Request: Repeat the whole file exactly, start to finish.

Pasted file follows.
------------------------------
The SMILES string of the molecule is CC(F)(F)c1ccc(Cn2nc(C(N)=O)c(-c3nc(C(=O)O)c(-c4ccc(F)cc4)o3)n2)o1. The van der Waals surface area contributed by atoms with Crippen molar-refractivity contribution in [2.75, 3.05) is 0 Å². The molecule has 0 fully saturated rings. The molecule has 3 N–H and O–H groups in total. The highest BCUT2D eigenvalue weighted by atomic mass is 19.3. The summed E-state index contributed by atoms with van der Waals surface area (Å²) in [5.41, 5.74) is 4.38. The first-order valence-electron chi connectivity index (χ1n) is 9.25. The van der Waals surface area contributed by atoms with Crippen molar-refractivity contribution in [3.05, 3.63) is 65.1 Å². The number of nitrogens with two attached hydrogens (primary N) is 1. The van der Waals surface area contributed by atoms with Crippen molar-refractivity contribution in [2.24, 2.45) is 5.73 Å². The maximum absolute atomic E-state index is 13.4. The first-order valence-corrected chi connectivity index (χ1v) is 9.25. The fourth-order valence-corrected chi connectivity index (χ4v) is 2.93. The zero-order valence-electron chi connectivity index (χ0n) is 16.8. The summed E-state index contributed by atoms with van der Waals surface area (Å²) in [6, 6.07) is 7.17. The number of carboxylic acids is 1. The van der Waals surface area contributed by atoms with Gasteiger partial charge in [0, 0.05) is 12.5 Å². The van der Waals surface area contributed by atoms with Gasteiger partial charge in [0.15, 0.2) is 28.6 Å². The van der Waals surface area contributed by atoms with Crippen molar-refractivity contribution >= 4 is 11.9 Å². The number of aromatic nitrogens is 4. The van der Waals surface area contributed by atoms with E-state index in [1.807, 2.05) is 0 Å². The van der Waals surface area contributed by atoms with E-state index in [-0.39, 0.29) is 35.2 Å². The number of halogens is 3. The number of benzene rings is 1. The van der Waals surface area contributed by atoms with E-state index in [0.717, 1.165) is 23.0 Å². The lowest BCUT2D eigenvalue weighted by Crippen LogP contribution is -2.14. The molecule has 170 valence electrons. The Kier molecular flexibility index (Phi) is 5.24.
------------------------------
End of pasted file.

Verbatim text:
The SMILES string of the molecule is CC(F)(F)c1ccc(Cn2nc(C(N)=O)c(-c3nc(C(=O)O)c(-c4ccc(F)cc4)o3)n2)o1. The van der Waals surface area contributed by atoms with Crippen molar-refractivity contribution in [2.75, 3.05) is 0 Å². The molecule has 0 fully saturated rings. The molecule has 3 N–H and O–H groups in total. The highest BCUT2D eigenvalue weighted by atomic mass is 19.3. The summed E-state index contributed by atoms with van der Waals surface area (Å²) in [5.41, 5.74) is 4.38. The first-order valence-electron chi connectivity index (χ1n) is 9.25. The van der Waals surface area contributed by atoms with Crippen molar-refractivity contribution in [3.05, 3.63) is 65.1 Å². The number of nitrogens with two attached hydrogens (primary N) is 1. The van der Waals surface area contributed by atoms with Crippen molar-refractivity contribution in [2.24, 2.45) is 5.73 Å². The maximum absolute atomic E-state index is 13.4. The first-order valence-corrected chi connectivity index (χ1v) is 9.25. The fourth-order valence-corrected chi connectivity index (χ4v) is 2.93. The zero-order valence-electron chi connectivity index (χ0n) is 16.8. The summed E-state index contributed by atoms with van der Waals surface area (Å²) in [6, 6.07) is 7.17. The number of carboxylic acids is 1. The van der Waals surface area contributed by atoms with Gasteiger partial charge in [0, 0.05) is 12.5 Å². The van der Waals surface area contributed by atoms with Gasteiger partial charge in [0.15, 0.2) is 28.6 Å². The van der Waals surface area contributed by atoms with Crippen molar-refractivity contribution >= 4 is 11.9 Å². The number of aromatic nitrogens is 4. The van der Waals surface area contributed by atoms with E-state index in [1.807, 2.05) is 0 Å². The van der Waals surface area contributed by atoms with E-state index in [-0.39, 0.29) is 35.2 Å². The number of halogens is 3. The number of benzene rings is 1. The van der Waals surface area contributed by atoms with E-state index in [0.717, 1.165) is 23.0 Å². The lowest BCUT2D eigenvalue weighted by Crippen LogP contribution is -2.14. The molecule has 170 valence electrons. The Kier molecular flexibility index (Phi) is 5.24.